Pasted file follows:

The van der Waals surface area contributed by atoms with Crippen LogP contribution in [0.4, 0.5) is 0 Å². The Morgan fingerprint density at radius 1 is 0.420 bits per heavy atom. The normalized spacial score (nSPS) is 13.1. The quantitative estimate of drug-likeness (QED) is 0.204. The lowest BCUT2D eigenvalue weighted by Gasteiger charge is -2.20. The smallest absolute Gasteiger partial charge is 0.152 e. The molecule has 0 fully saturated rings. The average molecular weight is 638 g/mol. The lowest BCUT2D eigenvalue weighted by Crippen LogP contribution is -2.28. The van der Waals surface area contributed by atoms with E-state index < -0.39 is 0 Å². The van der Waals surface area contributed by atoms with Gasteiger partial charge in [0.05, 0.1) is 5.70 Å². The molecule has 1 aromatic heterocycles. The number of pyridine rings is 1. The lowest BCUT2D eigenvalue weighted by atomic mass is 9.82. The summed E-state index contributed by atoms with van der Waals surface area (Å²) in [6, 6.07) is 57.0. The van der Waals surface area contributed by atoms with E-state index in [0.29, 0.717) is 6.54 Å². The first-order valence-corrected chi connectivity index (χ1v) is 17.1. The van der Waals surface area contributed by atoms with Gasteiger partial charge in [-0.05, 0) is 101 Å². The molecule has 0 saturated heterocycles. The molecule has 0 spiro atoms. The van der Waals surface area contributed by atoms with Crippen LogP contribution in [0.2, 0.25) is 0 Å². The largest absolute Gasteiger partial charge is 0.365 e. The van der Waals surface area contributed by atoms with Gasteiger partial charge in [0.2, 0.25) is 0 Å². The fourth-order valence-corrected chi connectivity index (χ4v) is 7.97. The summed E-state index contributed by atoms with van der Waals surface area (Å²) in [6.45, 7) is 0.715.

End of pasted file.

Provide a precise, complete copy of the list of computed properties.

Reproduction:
The van der Waals surface area contributed by atoms with Crippen LogP contribution in [0.4, 0.5) is 0 Å². The Morgan fingerprint density at radius 1 is 0.420 bits per heavy atom. The normalized spacial score (nSPS) is 13.1. The quantitative estimate of drug-likeness (QED) is 0.204. The lowest BCUT2D eigenvalue weighted by Gasteiger charge is -2.20. The smallest absolute Gasteiger partial charge is 0.152 e. The molecule has 0 fully saturated rings. The average molecular weight is 638 g/mol. The lowest BCUT2D eigenvalue weighted by Crippen LogP contribution is -2.28. The van der Waals surface area contributed by atoms with E-state index < -0.39 is 0 Å². The van der Waals surface area contributed by atoms with Gasteiger partial charge in [0.05, 0.1) is 5.70 Å². The molecule has 1 aromatic heterocycles. The number of pyridine rings is 1. The lowest BCUT2D eigenvalue weighted by atomic mass is 9.82. The summed E-state index contributed by atoms with van der Waals surface area (Å²) in [6, 6.07) is 57.0. The van der Waals surface area contributed by atoms with E-state index in [0.29, 0.717) is 6.54 Å². The first-order valence-corrected chi connectivity index (χ1v) is 17.1. The van der Waals surface area contributed by atoms with Gasteiger partial charge in [-0.05, 0) is 101 Å². The molecule has 0 saturated heterocycles. The molecule has 0 spiro atoms. The van der Waals surface area contributed by atoms with Crippen LogP contribution in [0.2, 0.25) is 0 Å². The largest absolute Gasteiger partial charge is 0.365 e. The van der Waals surface area contributed by atoms with Gasteiger partial charge in [0.2, 0.25) is 0 Å². The fourth-order valence-corrected chi connectivity index (χ4v) is 7.97. The summed E-state index contributed by atoms with van der Waals surface area (Å²) in [6.45, 7) is 0.715.